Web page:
Figure 4: Large lymphomatous cells, high nucleocytoplasmic ratio, anisokaryotic nucleus with prominent nucleolus and mitotic figures. View Figure 4

Figure 5: Thyroid localization of a diffuse large cell lymphoma proliferation (hematein-eosin, magnification × 10). View Figure 5

A full clinical checkup, lab tests, full body CT-scan and bone marrow biopsy didn't show other locations of the disease except for cervical and mediastinal lymph nodes (Ann Arbor IE in 2 cases and IIE in 3 cases). The patients were then referred to the hematology department where a chemotherapy (R-CHOP) protocol was initiated. One of the patients presenting the superior vena cava syndrome died in the first chemotherapy session, and a second one died 6 months after the treatment started. One patient is still undergoing his chemotherapy (1 year since diagnosis), and the two others patients (IE Ann Arbor) are showing the signs of remission after 18 months and 24 months of follow up.


Most physicians assume that an Eu-TiRADS 5 thyroid mass is most likely to be a tumor arising from thyroid cells. It is usually the case in over 90% of cases. However, it is very important to consider a wider range of differential diagnosis. Among these differentials, primary or secondary lymphomas are to keep in mind. Secondary thyroid metastasis of lymphomas are sometimes encountered, but primary thyroid lymphomas are rarely described, they account for 2% of extranodal lymphomas, and for them to be recognized as such, the impairment must only affect the thyroid gland and eventually, the locoregional lymph nodes, so other primary locations must be ruled out [1].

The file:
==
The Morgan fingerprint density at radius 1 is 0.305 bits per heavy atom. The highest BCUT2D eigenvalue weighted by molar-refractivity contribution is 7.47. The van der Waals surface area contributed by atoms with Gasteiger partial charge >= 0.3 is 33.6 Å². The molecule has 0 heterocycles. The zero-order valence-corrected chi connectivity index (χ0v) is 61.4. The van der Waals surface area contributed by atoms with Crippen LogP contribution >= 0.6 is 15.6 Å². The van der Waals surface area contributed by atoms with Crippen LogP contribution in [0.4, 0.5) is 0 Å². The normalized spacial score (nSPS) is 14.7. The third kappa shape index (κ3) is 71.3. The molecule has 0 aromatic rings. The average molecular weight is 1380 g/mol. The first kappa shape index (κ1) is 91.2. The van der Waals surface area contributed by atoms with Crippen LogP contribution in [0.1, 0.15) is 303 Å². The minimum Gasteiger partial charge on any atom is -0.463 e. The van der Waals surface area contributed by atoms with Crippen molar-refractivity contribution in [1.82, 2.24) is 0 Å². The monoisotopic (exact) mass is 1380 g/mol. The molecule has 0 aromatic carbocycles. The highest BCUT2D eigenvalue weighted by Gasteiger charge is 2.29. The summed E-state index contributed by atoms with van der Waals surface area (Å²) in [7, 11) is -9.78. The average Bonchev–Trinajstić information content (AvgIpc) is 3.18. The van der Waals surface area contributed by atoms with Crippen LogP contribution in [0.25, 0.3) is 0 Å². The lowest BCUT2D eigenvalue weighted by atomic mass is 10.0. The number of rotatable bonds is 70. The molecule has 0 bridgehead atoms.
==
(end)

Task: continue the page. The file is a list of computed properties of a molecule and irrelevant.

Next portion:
In primary thyroid lymphomas, B-cell non-Hodgkin lymphomas are the most frequent, while T cell lymphomas and Hodgkin's disease are unusual. Normally, the thyroid gland does not contain lymphoid tissue, this tissue develops under pathological conditions, mainly in autoimmune thyroiditis, probably as a result of chronic antigenic stimulation, and this is why it is very frequent is patients with Hashimoto's thyroiditis (60 to 80 times more than general population) [1,2].

The time interval between the diagnosis of Hashimoto's thyroiditis and the development of malignant lymphoma is approximately 9 to 10 years [2].

Due to the underlying risk factors, primary thyroid lymphomas occur more often in women than men (8:1), not the case in our small series, and usually around 6th -7th decade [3].